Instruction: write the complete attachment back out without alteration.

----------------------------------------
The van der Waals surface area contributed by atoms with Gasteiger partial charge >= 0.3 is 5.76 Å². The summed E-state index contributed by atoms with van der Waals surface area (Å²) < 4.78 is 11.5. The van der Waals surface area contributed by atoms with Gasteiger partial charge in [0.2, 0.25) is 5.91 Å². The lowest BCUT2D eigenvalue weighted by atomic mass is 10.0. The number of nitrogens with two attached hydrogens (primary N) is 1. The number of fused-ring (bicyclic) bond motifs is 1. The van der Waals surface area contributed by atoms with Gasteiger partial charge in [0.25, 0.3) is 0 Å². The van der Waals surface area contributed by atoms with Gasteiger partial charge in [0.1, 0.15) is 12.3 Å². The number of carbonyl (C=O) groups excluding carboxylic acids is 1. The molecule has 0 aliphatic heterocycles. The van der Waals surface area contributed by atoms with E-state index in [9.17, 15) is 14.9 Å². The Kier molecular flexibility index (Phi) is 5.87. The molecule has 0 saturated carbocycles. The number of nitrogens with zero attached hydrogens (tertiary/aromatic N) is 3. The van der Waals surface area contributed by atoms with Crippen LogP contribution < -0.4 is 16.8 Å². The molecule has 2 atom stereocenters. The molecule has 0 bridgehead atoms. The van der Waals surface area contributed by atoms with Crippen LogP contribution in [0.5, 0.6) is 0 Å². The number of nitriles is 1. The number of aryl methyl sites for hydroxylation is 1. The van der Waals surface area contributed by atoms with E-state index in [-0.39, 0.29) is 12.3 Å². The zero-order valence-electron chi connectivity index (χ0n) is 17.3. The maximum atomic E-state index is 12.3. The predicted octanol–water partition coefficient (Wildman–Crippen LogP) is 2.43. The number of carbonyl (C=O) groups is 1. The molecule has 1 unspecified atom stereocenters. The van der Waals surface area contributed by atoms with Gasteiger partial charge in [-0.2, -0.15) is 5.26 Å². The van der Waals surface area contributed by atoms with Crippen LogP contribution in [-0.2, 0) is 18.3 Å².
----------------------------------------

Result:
The van der Waals surface area contributed by atoms with Gasteiger partial charge >= 0.3 is 5.76 Å². The summed E-state index contributed by atoms with van der Waals surface area (Å²) < 4.78 is 11.5. The van der Waals surface area contributed by atoms with Gasteiger partial charge in [0.2, 0.25) is 5.91 Å². The lowest BCUT2D eigenvalue weighted by atomic mass is 10.0. The number of nitrogens with two attached hydrogens (primary N) is 1. The number of fused-ring (bicyclic) bond motifs is 1. The van der Waals surface area contributed by atoms with Gasteiger partial charge in [0.25, 0.3) is 0 Å². The van der Waals surface area contributed by atoms with Gasteiger partial charge in [0.1, 0.15) is 12.3 Å². The number of carbonyl (C=O) groups excluding carboxylic acids is 1. The molecule has 0 aliphatic heterocycles. The van der Waals surface area contributed by atoms with E-state index in [9.17, 15) is 14.9 Å². The Kier molecular flexibility index (Phi) is 5.87. The molecule has 0 saturated carbocycles. The number of nitrogens with zero attached hydrogens (tertiary/aromatic N) is 3. The van der Waals surface area contributed by atoms with Crippen LogP contribution < -0.4 is 16.8 Å². The molecule has 2 atom stereocenters. The molecule has 0 bridgehead atoms. The van der Waals surface area contributed by atoms with Crippen LogP contribution in [0.5, 0.6) is 0 Å². The number of nitriles is 1. The number of aryl methyl sites for hydroxylation is 1. The van der Waals surface area contributed by atoms with E-state index in [-0.39, 0.29) is 12.3 Å². The zero-order valence-electron chi connectivity index (χ0n) is 17.3. The maximum atomic E-state index is 12.3. The predicted octanol–water partition coefficient (Wildman–Crippen LogP) is 2.43. The number of carbonyl (C=O) groups is 1. The molecule has 1 unspecified atom stereocenters. The van der Waals surface area contributed by atoms with Gasteiger partial charge in [-0.2, -0.15) is 5.26 Å². The van der Waals surface area contributed by atoms with Crippen LogP contribution in [-0.2, 0) is 18.3 Å².